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AtopThe basic rules regarding enchanted weapons say, that all damage coming from these is inheretly magic.

However, some abilities do change a weapons damage to magic damage of whata certain type, like a pladin's smite or a blessing. It is kind of an enchantment that is carried by the weapon but not part of the weapon itself. In case of the smite, a distinction is not really needed, however, there might be cases in which an enchantment that is carried by the weapon for a quite long time. As the makeup of the weapon is not changed, it might not be magical in those cases Sawyer says- but that should be told to the players as soon as they identify it.

Besides this, it might also be the makeup of the 'magical weapon' that might be taken into account when checking if a weapon is magical or not, but you thread on the path to houserules if you do. Ask yourself:

Is it the weapon that carries the enchantment and breaking down the weapon destroys the enchantment xor* is it some other sort of item mounted on or stored inside the weapon that carries the enchantment and would retain the magic no matter of the weapons state or shape?

This could be true for some non-combat related stuff (an example: it might not be the sword but the huge gem in the hilt that is enchanted - break the sword and you retain the gem with its magic) but if this is the case, it is GM fiat, and it should be easily detectable some way or another: in these cases the weapon wouldn't benefit from being protected as magical for example, and again, such an item is clearly not a 'default' magical item as the game gives them out usually.


*eXclusive OR for convenience.

Atop of what Sawyer says, it might also be the makeup of the 'magical weapon' that might be taken into account when checking if a weapon is magical or not, but you thread on the path to houserules if you do. Ask yourself:

Is it the weapon that carries the enchantment and breaking down the weapon destroys the enchantment xor* is it some other sort of item mounted on or stored inside the weapon that carries the enchantment and would retain the magic no matter of the weapons state or shape?

This could be true for some non-combat related stuff (an example: it might not be the sword but the huge gem in the hilt that is enchanted - break the sword and you retain the gem with its magic) but if this is the case, it is GM fiat, and it should be easily detectable some way or another: in these cases the weapon wouldn't benefit from being protected as magical for example, and again, such an item is clearly not a 'default' magical item as the game gives them out usually.


*eXclusive OR for convenience.

The basic rules regarding enchanted weapons say, that all damage coming from these is inheretly magic.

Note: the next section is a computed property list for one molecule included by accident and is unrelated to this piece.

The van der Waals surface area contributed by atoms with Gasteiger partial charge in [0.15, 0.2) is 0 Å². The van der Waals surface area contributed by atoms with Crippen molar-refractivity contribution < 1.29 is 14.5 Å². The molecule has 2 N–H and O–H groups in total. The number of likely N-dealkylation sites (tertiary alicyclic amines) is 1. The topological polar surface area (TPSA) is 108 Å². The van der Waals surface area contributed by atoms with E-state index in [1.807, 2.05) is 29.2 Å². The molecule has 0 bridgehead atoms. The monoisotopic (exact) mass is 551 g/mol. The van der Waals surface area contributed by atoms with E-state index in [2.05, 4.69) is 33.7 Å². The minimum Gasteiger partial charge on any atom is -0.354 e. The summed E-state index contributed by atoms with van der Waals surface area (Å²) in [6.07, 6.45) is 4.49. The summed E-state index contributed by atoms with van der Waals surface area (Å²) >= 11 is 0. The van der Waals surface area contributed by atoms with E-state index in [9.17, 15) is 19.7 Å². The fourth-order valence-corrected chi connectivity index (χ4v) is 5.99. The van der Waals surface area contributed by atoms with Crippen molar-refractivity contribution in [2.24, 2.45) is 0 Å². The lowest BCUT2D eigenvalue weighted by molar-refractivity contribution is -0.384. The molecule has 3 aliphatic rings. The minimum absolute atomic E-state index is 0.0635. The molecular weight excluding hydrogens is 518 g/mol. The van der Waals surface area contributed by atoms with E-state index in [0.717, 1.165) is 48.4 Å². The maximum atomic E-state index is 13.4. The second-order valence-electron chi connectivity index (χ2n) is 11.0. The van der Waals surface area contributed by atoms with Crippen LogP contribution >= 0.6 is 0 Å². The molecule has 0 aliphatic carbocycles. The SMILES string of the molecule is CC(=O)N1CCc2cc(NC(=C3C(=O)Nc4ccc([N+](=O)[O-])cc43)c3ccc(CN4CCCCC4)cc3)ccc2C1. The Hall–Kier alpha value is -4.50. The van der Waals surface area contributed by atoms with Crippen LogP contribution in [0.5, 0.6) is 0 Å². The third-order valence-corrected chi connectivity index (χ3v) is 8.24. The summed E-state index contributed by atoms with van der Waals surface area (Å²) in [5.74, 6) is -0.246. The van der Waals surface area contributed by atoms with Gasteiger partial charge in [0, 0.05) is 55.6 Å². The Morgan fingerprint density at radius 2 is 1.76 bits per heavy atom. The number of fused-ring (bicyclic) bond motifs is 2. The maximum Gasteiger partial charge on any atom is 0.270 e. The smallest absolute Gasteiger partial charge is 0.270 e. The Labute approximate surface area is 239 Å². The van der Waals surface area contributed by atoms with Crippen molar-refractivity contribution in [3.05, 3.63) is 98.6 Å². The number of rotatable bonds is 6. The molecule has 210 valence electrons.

However, some abilities do change a weapons damage to magic damage of a certain type, like a pladin's smite or a blessing. It is kind of an enchantment that is carried by the weapon but not part of the weapon itself. In case of the smite, a distinction is not really needed, however, there might be cases in which an enchantment that is carried by the weapon for a quite long time. As the makeup of the weapon is not changed, it might not be magical in those cases - but that should be told to the players as soon as they identify it.

Besides this, it might also be the makeup of the 'magical weapon' that might be taken into account when checking if a weapon is magical or not, but you thread on the path to houserules if you do. Ask yourself:

Is it the weapon that carries the enchantment and breaking down the weapon destroys the enchantment xor* is it some other sort of item mounted on or stored inside the weapon that carries the enchantment and would retain the magic no matter of the weapons state or shape?

This could be true for some non-combat related stuff (an example: it might not be the sword but the huge gem in the hilt that is enchanted - break the sword and you retain the gem with its magic) but if this is the case, it is GM fiat, and it should be easily detectable some way or another: in these cases the weapon wouldn't benefit from being protected as magical for example, and again, such an item is clearly not a 'default' magical item as the game gives them out usually.


*eXclusive OR for convenience.

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Atop of what Sawyer says, it might also be the makeup of the 'magical weapon' that might be taken into account when checking if a weapon is magical or not, but you thread on the path to houserules if you do. Ask yourself:

Is it the weapon that carries the enchantment and breaking down the weapon destroys the enchantment xor* is it some other sort of item mounted on or stored inside the weapon that carries the enchantment and would retain the magic no matter of the weapons state or shape?

This could be true for some non-combat related stuff (an example: it might not be the sword but the huge gem in the hilt that is enchanted - break the sword and you retain the gem with its magic) but if this is the case, it is GM fiat, and it should be easily detectable some way or another: in these cases the weapon wouldn't benefit from being protected as magical for example, and again, such an item is clearly not a 'default' magical item as the game gives them out usually.


*eXclusive OR for convenience.